Retired GM executive Bob Burger, an outspoken dealer advocate and Buick, Chevy sales manager, dead at 93







Burger oversaw many product launches at Chevrolet during his tenure.

Retired General Motors executive Robert Dean Burger, an outspoken advocate for auto dealers who led Chevrolet during its “Heartbeat of America” era in the 1980s, died on Friday, May 25. He was 93.

Burger was born in Ionia, Mich., in 1924 and spent his entire 43-year-long career at GM. Burger took on top brand positions for the company in more than a dozen cities across the country.

“He was a straight-shooter. No games. No hidden agendas,” said longtime friend Tony Hopp, former CEO of Campbell-Ewald, Chevrolet’s longtime ad agency, in 2011. “He was great to work with as a client because straight shooters are always the best.”

Burger attended General Motors Institute in Flint, Mich., where he joined the Fisher Body division and trained as an industrial engineer. Sponsored by Oldsmobile, he graduated from GMI’s Four-Year Cooperative Engineering Program in 1946.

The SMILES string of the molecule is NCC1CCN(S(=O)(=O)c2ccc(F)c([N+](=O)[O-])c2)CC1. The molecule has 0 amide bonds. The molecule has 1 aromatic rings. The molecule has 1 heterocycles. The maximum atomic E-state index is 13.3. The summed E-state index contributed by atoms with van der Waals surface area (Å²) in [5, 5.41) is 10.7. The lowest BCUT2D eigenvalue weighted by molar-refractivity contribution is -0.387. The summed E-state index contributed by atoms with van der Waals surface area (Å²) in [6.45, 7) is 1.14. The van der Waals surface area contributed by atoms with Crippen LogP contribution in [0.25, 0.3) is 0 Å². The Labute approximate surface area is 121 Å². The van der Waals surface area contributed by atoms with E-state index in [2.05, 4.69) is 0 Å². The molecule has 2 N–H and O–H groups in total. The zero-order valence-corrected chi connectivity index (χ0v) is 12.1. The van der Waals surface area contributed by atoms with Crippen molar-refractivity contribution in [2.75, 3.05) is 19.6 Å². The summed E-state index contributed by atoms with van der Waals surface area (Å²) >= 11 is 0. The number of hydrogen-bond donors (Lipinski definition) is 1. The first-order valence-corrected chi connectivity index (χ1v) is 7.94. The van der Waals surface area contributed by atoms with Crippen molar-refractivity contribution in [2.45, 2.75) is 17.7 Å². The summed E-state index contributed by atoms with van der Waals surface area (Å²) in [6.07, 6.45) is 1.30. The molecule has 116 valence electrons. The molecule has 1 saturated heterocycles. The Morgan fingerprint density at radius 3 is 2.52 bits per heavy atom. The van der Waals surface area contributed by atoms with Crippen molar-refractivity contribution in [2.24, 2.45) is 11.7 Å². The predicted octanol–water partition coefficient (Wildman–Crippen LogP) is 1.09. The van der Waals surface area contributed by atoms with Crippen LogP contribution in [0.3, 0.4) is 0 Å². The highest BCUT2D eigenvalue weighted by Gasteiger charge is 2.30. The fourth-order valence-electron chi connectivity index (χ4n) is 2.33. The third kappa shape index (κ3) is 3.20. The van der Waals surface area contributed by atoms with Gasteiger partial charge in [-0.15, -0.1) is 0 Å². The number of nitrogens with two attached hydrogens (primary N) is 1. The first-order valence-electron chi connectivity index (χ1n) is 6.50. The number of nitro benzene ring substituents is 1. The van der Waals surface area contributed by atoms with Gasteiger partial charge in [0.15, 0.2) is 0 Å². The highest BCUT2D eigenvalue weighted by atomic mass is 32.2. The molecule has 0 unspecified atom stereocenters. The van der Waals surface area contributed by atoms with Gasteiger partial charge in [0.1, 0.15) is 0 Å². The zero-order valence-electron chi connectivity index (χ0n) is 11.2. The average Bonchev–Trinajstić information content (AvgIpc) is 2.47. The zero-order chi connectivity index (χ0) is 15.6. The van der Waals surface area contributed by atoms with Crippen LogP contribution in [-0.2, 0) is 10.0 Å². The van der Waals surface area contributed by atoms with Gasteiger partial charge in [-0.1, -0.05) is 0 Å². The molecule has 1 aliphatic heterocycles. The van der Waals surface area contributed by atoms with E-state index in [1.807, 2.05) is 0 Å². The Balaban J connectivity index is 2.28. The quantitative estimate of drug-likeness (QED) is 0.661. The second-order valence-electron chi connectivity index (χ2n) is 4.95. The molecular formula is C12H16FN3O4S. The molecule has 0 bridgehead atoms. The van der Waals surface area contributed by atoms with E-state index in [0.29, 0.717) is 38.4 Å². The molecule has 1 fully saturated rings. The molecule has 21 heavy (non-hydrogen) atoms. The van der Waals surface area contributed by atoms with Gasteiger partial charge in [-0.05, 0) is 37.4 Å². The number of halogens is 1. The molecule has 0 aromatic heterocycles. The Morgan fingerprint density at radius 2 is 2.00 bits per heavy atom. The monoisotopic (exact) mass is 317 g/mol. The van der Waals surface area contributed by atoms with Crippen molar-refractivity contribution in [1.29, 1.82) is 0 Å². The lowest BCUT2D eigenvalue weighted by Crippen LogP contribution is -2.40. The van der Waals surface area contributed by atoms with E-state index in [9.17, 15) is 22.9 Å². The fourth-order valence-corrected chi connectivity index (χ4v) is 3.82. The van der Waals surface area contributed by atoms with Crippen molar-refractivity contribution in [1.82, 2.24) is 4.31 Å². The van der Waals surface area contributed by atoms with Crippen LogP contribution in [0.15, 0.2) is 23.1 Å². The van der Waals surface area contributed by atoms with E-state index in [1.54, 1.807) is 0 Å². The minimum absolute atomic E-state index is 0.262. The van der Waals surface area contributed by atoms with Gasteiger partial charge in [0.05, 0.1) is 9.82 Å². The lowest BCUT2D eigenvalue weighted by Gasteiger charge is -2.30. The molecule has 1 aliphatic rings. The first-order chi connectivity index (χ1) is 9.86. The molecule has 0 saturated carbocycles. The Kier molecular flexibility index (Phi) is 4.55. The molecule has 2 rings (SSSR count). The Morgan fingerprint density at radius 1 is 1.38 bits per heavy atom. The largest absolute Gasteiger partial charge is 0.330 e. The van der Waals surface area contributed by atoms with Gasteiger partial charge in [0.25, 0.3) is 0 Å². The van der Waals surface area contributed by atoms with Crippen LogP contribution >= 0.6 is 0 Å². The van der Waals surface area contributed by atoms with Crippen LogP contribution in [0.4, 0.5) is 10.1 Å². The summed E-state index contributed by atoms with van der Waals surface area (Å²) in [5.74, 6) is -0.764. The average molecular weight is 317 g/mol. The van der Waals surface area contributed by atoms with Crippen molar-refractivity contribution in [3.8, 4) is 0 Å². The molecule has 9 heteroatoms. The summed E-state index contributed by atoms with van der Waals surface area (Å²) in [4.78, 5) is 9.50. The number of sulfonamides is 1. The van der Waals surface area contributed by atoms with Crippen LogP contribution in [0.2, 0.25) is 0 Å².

Burger joined the Oldsmobile sales department in 1949. He was promoted to assistant general sales manager in 1969.

Five years later, Burger was named general sales manager of Buick, and then was promoted to vice president in charge of the GM sales and marketing staff. In 1982, Burger became vice president/general manager of Cadillac. Burger assumed the same position at Chevrolet in 1984.

Burger oversaw many product launches at Chevrolet as well as the “Heartbeat of America” advertising campaign during the recession of the mid-1980s. The 30-second TV advertisements showed cuts of every Chevy model during the time when the company’s market share was quickly sliding. Burger also experimented with joint ventures and captive imports during his tenure in the 1980s.

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